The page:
Here’s a parable about myopic leadership and misplaced missional energy:
When the movie Skyfall released in 2012, it was the 23rd installment in the James Bond series that began 60 years ago in 1962 with Dr. No. Skyfall was heralded as the best Bond film in years and Daniel Craig the best Bond since Sean Connery. It is, without a doubt, a Bond-lover’s feast. From the revival of Q to Miss Moneypenny, throwback villains to Aston Martins, it deserved its critical acclaim and box office success. However, there are 24 mistakes in the film. I know this because somebody poured over the film multiple times and counted them. For example, when Bond drinks Macallan in M’s apartment and puts the bottle down, the label is facing away from the audience. A few scenes later, the label is facing toward the audience.
Of course, the 24 mistakes in Skyfall are nothing compared to the 395 found in Apocalypse Now nor the 310 found in The Wizard of Oz.
When I ran across the article on the 24 mistakes, I sat back and thought: Really? Who has the time to count such minuscule mistakes? Who has the kind of “life” or spirit that would want to?
Who looks at the larger-than-life story told through skillful acting, writing and cinematography in such a film – much less Academy Award winners such as Apocalypse Now and The Wizard of Oz – and walks away with tiny mistakes? Who wants to major on the minors?
Actually, I know. Most leaders do. They are the same kind of people who analyze any number of other people, places or things for mistakes. And I know at least one of the reasons why they do it, too. (We’ll bracket off personality for the moment.)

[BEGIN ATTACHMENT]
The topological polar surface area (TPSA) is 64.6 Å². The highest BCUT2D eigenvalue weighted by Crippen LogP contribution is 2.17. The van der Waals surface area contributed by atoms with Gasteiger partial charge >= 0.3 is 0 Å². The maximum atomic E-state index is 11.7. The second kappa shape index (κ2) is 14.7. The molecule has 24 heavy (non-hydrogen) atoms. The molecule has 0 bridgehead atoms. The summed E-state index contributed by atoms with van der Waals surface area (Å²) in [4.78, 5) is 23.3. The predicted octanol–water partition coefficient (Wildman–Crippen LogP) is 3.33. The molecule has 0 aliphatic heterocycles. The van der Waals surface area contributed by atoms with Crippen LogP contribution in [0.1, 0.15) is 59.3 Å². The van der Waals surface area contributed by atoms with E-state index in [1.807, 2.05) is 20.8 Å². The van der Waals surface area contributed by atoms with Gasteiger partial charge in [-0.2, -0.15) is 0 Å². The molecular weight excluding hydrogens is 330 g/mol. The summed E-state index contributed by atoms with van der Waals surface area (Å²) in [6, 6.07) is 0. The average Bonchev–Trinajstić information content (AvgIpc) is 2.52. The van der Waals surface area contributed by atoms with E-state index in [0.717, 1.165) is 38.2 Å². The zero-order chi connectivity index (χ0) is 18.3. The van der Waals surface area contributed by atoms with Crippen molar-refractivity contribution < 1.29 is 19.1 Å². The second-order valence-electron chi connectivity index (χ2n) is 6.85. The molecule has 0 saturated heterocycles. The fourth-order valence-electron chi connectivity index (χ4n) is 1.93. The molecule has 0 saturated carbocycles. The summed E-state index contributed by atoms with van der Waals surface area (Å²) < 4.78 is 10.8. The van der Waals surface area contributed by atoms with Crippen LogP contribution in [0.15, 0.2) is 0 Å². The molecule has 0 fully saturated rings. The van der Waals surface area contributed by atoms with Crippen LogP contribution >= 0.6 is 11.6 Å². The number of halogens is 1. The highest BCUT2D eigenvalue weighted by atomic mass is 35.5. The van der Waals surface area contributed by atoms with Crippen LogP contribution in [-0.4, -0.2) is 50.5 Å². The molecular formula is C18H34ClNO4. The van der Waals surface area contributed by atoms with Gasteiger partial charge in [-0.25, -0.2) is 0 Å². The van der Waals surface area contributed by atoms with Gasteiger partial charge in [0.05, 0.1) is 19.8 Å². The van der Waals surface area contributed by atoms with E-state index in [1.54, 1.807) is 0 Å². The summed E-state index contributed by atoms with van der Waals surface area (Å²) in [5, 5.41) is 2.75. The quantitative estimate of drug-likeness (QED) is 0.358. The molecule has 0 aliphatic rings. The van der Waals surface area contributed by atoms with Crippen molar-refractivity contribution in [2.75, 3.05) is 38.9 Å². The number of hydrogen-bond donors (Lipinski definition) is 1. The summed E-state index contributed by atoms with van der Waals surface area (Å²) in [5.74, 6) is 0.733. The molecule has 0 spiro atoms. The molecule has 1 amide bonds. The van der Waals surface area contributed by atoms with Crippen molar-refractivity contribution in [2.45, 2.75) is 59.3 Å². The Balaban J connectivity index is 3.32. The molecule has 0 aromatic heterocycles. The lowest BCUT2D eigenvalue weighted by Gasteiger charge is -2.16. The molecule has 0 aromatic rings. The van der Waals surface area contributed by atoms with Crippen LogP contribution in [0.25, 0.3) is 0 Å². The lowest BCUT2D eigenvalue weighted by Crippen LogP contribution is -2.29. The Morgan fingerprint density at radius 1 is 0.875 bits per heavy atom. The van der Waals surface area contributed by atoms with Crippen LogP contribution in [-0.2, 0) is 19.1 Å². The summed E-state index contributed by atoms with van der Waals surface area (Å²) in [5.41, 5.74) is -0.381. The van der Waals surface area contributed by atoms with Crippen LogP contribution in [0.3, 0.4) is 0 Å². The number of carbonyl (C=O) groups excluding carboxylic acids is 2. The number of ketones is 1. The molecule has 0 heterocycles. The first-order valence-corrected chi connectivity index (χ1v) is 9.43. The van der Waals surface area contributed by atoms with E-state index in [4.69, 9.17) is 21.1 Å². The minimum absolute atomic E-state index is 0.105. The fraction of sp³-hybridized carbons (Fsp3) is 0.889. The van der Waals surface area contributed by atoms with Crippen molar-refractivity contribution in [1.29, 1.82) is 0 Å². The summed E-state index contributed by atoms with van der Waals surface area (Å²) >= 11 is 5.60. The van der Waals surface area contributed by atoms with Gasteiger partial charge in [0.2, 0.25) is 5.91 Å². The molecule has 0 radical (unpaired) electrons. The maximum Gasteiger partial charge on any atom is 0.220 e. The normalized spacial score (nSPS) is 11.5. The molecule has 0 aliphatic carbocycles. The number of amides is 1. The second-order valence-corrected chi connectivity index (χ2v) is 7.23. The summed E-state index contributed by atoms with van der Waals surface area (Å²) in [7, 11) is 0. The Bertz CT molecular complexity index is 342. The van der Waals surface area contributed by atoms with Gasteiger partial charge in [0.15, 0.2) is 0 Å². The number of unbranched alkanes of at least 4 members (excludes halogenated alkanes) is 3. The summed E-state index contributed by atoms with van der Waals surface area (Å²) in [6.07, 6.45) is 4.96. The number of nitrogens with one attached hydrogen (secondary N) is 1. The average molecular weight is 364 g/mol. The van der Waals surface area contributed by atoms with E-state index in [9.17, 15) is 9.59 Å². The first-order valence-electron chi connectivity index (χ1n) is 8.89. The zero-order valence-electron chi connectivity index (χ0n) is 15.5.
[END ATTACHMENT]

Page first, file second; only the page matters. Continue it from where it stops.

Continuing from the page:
They have misplaced missional energy.
When I speak of missional energy, I confess I have no verse to take you to, no great theological architect from history to cite, only decades of working with people as a leader. But I will tell you that I believe it is very real and must be considered. When I talk to other leaders, they believe it’s real, too. They may not use my language, but they know what I mean when I describe it.
Here’s the idea: It is as if there is a certain amount of missional energy within a person and, by extension, within a community of people. This energy can be turned inward or outward.
1. Missional energy turned Outward
If turned outward, toward authentic mission, the life of the community is relatively peaceful. There isn’t the time or energy to focus on minor disagreements or petty arguments, trivial mistakes or inconsequential missteps.
Within the life of a church that is turned outward, no one cares what color the carpet is, the fine points of another’s eschatology, or splitting a Sunday School class into two to make room for others.
Instead, Kingdom victories are celebrated by all, grace is extended to all, and minor mistakes are overlooked in all. Why? There are obviously far larger issues at hand.
2. Missional energy turned Inward
However, if that energy is not turned outward, the energy still exists. And when that energy is not spent on authentic mission, it turns inward, like a dog gnawing a sore on its leg. Pseudo-missions come to the surface, feigning an importance equal to authentic mission. Suddenly minuscule matters of order, trivial variants of biblical interpretation, and trifling questions about lifestyle all come rushing to the forefront with a sense of gravitas that is wickedly out of proportion.
Of course, misplaced missional energy isn’t limited to churches. You see it in schools, homeowner’s associations, sports leagues… anywhere people are gathered.
Yes, there are times to point out mistakes and errors, moral lapses and incongruities. This isn’t about turning a blind eye to incompetence. But let’s make sure the mistakes we’re pointing out are major ones, shall we? Ones that really matter?
And in the meantime, let’s focus on using our missional energy toward something more productive than finding 24 inconsequential mistakes in a 143-minute film. Like making a film or two yourself.
This article on missional energy originally appeared here, and is used by permission.